"Death by Orcish Pummel."
Last Thursday, I found, hiding in a battered white longbox in my basement, a Fallen Empires Orcish Captain with those words written on it. "Death by Orcish Pummel," it said, "Kobolds will have revenge." Beneath that was the signature of my brother.
My collection of Magic cards has not been properly organized since the week before the Weatherlight prerelease -- five years, fifteen expansions, and four apartments ago. But in the past few weeks I have been doing my best to rectify that situation, spending long hours sifting through box after box of deck fragments, stashed commons, and basic lands. It can be a task, as the cards tend to blend together after long stretches of taxonomy. The Apocalypse expansion symbol starts looking like the Mercadian Masques symbol. I can't remember the rarity of the Ice Age Soul Barrier. I become disoriented by Drew Tucker artwork.
But every so often I'd come across a little nugget like that Orcish Captain… something that, to me, set my collection apart from those of the thousands of other pack-rat Magic players. Sometimes I'd find something elegant, like an Asian elvish lyrist signed by artist Rebecca Guay, or I'd find something silly like a Revised Prodigal Sorcerer with a picture of Reggie Miller (of the Indiana Pacers) glued on it. Don't ask. But it was those cards -- not any number of Legends rares or Taiga or foil Ball Lightnings -- that made me really appreciate the value of my mammoth collection of Magic cards. And I don't mean value in a monetary sense, but value to me as a person.
To some people, cards are synonymous with money and have little or no personal value. I played with a guy in Pittsburgh that didn't want a Ghitu Fire as part of his draft winnings because it was "played"; he needed everything in mint condition in case he felt like selling them all at the drop of a hat. I'm just the opposite. Once I started collecting Magic years ago, I had the feeling that I'd be keeping the cards forever. I never even touched a card sleeve for the first two years I played; consequently many of my cards that predate Tempest look like I sanded floors with them.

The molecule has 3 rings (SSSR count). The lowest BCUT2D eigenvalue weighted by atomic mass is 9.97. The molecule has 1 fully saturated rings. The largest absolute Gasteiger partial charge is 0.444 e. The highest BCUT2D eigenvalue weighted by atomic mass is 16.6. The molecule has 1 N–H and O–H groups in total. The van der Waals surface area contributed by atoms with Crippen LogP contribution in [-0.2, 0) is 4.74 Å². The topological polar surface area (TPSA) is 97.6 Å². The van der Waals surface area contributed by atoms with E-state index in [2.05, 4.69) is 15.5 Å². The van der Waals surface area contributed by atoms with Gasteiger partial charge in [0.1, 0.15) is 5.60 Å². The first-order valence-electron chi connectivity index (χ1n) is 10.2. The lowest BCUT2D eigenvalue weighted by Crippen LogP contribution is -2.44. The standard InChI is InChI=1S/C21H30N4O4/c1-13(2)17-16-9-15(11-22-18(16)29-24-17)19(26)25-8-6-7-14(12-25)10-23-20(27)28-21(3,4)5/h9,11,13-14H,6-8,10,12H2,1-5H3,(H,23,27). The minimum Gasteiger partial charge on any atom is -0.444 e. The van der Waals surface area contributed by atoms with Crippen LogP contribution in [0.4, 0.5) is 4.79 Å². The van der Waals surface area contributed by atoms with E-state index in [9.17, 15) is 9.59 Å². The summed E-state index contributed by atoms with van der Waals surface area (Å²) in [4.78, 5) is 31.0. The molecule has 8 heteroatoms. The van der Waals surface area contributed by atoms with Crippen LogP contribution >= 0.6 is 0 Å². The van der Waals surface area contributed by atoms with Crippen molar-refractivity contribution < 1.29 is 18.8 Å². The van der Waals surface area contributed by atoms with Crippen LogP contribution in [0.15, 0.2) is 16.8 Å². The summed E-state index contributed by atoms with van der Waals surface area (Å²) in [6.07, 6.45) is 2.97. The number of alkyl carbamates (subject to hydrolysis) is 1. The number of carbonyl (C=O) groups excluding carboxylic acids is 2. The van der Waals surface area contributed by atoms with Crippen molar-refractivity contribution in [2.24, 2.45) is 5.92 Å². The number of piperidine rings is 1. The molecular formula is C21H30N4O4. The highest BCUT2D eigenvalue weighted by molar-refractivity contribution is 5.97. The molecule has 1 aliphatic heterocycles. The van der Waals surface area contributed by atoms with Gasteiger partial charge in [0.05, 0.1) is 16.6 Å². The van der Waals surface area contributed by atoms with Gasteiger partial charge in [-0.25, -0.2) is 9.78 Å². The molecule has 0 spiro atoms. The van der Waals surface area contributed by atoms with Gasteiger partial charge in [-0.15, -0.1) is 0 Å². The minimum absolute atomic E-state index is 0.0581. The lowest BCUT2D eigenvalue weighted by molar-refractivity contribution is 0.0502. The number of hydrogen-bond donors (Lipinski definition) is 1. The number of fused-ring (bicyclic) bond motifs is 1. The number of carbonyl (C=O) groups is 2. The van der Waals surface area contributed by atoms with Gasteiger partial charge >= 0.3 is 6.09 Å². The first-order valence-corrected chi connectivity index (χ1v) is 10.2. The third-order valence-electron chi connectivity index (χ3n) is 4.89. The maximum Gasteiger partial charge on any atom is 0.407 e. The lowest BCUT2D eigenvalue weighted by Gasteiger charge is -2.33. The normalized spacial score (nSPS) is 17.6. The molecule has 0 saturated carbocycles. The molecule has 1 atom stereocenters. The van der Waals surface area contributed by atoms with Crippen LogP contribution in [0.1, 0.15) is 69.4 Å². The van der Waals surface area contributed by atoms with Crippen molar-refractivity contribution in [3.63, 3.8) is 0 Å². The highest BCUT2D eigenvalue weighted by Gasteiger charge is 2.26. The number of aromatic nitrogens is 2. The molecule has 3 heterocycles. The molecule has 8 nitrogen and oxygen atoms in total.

So it should be obvious that I have no problem with people signing, writing on, drawing on, or otherwise "embellishing" my cards. Actually, I encourage it, because it is such embellishments that give my collection that little extra something in my eyes; something that usually makes me pause, remember, and laugh about a memorable match, a past tournament or convention, or an old friend.
Below I have broken down the three most popular ways to have your cards embellished: artists, celebrities, and battle scars.
When most people hear the term "signed cards," they think of the card's illustrator; this is the most popular and "accepted" form of embellishment. Most Magic artists enjoy going to tournaments and conventions, and will often sit at booths for hours talking with fans, showing off their portfolios, selling prints and proofs, and yes, signing cards. I can remember the first card I ever had signed by an artist -- a millstone by Kaja Foglio at a Pittsburgh ComiCon. I also paid three dollars at a booth run by the show organizers for a little certificate verifying Kaja's signature as authentic, a precaution I now feel is unnecessary. We're not talking about Derek Jeter here.